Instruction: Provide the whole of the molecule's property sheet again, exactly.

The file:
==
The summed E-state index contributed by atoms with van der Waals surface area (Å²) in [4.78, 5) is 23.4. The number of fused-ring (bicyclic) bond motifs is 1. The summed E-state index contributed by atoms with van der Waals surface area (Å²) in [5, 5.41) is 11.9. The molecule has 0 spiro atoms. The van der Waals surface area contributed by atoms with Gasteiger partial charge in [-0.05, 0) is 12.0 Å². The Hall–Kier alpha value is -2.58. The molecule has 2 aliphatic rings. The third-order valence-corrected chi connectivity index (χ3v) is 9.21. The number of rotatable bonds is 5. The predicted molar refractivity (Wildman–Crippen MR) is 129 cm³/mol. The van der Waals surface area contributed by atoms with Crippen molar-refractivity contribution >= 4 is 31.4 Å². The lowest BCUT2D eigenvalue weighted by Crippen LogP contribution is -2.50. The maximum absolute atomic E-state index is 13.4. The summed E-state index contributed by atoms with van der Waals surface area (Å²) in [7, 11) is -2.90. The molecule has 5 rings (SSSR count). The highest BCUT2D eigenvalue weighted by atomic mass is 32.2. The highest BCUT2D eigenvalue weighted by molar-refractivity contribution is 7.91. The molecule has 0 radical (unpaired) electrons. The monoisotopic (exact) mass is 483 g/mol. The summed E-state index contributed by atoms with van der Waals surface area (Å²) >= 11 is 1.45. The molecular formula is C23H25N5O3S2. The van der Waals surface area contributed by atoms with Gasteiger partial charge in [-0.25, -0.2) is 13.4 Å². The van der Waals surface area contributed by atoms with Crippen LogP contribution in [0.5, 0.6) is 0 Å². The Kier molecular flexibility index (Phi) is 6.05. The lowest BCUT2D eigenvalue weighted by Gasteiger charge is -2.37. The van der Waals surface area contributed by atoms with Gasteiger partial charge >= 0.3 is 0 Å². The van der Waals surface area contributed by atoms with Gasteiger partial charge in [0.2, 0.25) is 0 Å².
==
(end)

The summed E-state index contributed by atoms with van der Waals surface area (Å²) in [4.78, 5) is 23.4. The number of fused-ring (bicyclic) bond motifs is 1. The summed E-state index contributed by atoms with van der Waals surface area (Å²) in [5, 5.41) is 11.9. The molecule has 0 spiro atoms. The van der Waals surface area contributed by atoms with Gasteiger partial charge in [-0.05, 0) is 12.0 Å². The Hall–Kier alpha value is -2.58. The molecule has 2 aliphatic rings. The third-order valence-corrected chi connectivity index (χ3v) is 9.21. The number of rotatable bonds is 5. The predicted molar refractivity (Wildman–Crippen MR) is 129 cm³/mol. The van der Waals surface area contributed by atoms with Crippen molar-refractivity contribution >= 4 is 31.4 Å². The lowest BCUT2D eigenvalue weighted by Crippen LogP contribution is -2.50. The maximum absolute atomic E-state index is 13.4. The summed E-state index contributed by atoms with van der Waals surface area (Å²) in [7, 11) is -2.90. The molecule has 5 rings (SSSR count). The highest BCUT2D eigenvalue weighted by atomic mass is 32.2. The highest BCUT2D eigenvalue weighted by molar-refractivity contribution is 7.91. The molecule has 0 radical (unpaired) electrons. The monoisotopic (exact) mass is 483 g/mol. The summed E-state index contributed by atoms with van der Waals surface area (Å²) >= 11 is 1.45. The molecular formula is C23H25N5O3S2. The van der Waals surface area contributed by atoms with Gasteiger partial charge in [-0.25, -0.2) is 13.4 Å². The van der Waals surface area contributed by atoms with Crippen LogP contribution in [0.5, 0.6) is 0 Å². The Kier molecular flexibility index (Phi) is 6.05. The lowest BCUT2D eigenvalue weighted by Gasteiger charge is -2.37. The van der Waals surface area contributed by atoms with Gasteiger partial charge >= 0.3 is 0 Å². The van der Waals surface area contributed by atoms with Gasteiger partial charge in [0.2, 0.25) is 0 Å².